Meet the Women Guiding Donald Trump’s Transition to the Presidency

November 15, 2016, 8:38 PM UTC
Candidates Hillary Clinton And Donald Trump Hold First Presidential Debate At Hofstra University
Photograph by Daniel Acker—Bloomberg via Getty Images

Donald Trump’s presidential transition team faces a massive challenge—one that includes bringing women who did not vote for the president-elect onboard with his stated mission to unite the country.

So far, the team doesn’t seem to have made much progress on that part of its task, as Trump’s appointment of former Breitbart News chairman Steve Bannon as his senior advisor drew intense criticism Monday over the racist and misogynist content that has run on Bannon’s alt-right news site.

There are four women on Trump’s 16-person transition team, and while 25% is not exactly an inspiring ratio, it’s not so drastically different from that of President Barack Obama’s transition crew, which was one third female (including both co-chairs and advisory board).

Here’s a look at the four women that have been officially tasked with helping Trump make the transition to 1600 Pennsylvania Avenue:

Ivanka Trump: Trump’s eldest daughter has reportedly been one of his closest advisors throughout the presidential campaign—and in the days that followed his election. Though she strongly denied that she acted as one of father’s “surrogates” during the race, her influence on him has nevertheless been palpable, particularly in matters of paid maternity leave and child care, for which the younger Trump has been a vocal advocate. Back in August, he brought up his daughter’s name in an interview about potential female cabinet members, saying: “She’s very popular, she’s done very well.”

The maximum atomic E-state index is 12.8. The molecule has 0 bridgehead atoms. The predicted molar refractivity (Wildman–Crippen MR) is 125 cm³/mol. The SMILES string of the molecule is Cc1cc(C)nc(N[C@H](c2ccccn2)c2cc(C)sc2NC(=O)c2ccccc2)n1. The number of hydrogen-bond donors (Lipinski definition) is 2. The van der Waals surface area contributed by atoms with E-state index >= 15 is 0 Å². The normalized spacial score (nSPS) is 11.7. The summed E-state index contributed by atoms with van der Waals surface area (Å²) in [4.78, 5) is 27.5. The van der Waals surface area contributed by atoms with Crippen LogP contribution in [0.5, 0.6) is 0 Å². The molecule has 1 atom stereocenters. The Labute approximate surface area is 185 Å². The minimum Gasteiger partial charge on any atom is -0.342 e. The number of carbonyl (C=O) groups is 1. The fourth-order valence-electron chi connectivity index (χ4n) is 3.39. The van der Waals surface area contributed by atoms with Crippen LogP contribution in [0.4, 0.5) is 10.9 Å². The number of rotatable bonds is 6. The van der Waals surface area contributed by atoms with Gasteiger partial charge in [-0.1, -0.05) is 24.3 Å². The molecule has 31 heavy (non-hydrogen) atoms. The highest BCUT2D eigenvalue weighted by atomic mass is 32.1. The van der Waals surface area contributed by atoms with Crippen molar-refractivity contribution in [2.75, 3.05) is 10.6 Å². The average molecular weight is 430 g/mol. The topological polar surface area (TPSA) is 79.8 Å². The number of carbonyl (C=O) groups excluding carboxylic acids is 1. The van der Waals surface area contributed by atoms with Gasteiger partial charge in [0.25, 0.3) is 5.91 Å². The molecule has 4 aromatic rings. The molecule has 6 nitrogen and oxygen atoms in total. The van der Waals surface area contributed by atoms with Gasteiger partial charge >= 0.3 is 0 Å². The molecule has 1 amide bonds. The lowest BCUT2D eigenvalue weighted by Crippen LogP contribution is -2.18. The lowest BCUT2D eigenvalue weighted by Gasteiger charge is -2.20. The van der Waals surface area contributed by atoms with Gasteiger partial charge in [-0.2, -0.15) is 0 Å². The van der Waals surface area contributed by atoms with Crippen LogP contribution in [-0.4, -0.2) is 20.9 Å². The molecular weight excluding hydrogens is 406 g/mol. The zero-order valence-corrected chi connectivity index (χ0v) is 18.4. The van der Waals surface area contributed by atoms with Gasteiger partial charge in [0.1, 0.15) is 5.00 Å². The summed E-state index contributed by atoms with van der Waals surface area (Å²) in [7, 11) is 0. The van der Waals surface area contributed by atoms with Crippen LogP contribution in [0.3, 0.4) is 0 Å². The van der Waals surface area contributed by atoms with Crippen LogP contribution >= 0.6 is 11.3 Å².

A current EVP at the Trump Organization, she may soon be overseeing the company. The real estate mogul is planning to transfer management of his portfolio of businesses to his three eldest children, Ivanka, Donald Jr., and Eric, according to Bloomberg. Trump’s decision to appoint all three to his transition team presents obvious conflicts of interest, though the appointments are not illegal.

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Rebekah Mercer: According to a Politico profile that called Mercer the “most powerful woman in GOP politics,” the 42-year-old hedge fund heiress played a critical role in his campaign, reportedly spurring the billionaire’s August campaign shake-up, during which he hired both Bannon and campaign manager Kellyanne Conway. She also ran the day-to-day operations of Make America Number 1 PAC, which received upwards of $2 million in donations from Mercer her and her family, according to the Wall Street Journal.

Marsha Blackburn: The Tennessee Congresswoman is perhaps best known for her staunch opposition to abortion, including what New York Magazine calls her “witch hunt” against Planned Parenthood. Blackburn was one of few elected officials to speak at the Republican National Convention this summer, and was a frequent defender Trump throughout the campaign, including backing his proposed Muslim ban and praise of Russian president Vladimir Putin.

Pam Bondi: Florida’s attorney general since 2011, Bondi has been accused of dropping an investigation into possible fraud in the marketing of Trump University in 2013—not long after the Donald J. Trump Foundation donated $25,000 to a PAC formed to support Bondi’s 2014 re-election campaign. In September, a spokesperson for Bondi denied the claims, telling Fortune‘s Shawn Tully that her office was never considering joining the larger case against Trump University.

Trump representatives did not respond to a request for comment on this story.

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